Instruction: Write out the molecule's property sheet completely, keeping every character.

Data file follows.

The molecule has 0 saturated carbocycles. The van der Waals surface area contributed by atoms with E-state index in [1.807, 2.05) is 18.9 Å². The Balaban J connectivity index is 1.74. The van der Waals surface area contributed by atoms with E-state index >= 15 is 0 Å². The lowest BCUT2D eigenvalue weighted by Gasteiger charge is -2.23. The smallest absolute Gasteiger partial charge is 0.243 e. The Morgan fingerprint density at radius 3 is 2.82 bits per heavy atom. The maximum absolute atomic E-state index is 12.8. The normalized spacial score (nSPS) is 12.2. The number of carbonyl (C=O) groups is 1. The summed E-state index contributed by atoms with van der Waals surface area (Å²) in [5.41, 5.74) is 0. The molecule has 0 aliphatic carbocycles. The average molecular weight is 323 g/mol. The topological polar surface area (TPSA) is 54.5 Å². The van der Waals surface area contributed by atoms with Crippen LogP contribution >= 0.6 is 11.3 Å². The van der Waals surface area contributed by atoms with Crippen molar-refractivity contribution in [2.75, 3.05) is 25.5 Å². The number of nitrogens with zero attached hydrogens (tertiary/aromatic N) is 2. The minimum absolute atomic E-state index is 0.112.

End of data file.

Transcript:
The molecule has 0 saturated carbocycles. The van der Waals surface area contributed by atoms with E-state index in [1.807, 2.05) is 18.9 Å². The Balaban J connectivity index is 1.74. The van der Waals surface area contributed by atoms with E-state index >= 15 is 0 Å². The lowest BCUT2D eigenvalue weighted by Gasteiger charge is -2.23. The smallest absolute Gasteiger partial charge is 0.243 e. The Morgan fingerprint density at radius 3 is 2.82 bits per heavy atom. The maximum absolute atomic E-state index is 12.8. The normalized spacial score (nSPS) is 12.2. The number of carbonyl (C=O) groups is 1. The summed E-state index contributed by atoms with van der Waals surface area (Å²) in [5.41, 5.74) is 0. The molecule has 0 aliphatic carbocycles. The average molecular weight is 323 g/mol. The topological polar surface area (TPSA) is 54.5 Å². The van der Waals surface area contributed by atoms with Crippen LogP contribution >= 0.6 is 11.3 Å². The van der Waals surface area contributed by atoms with Crippen molar-refractivity contribution in [2.75, 3.05) is 25.5 Å². The number of nitrogens with zero attached hydrogens (tertiary/aromatic N) is 2. The minimum absolute atomic E-state index is 0.112.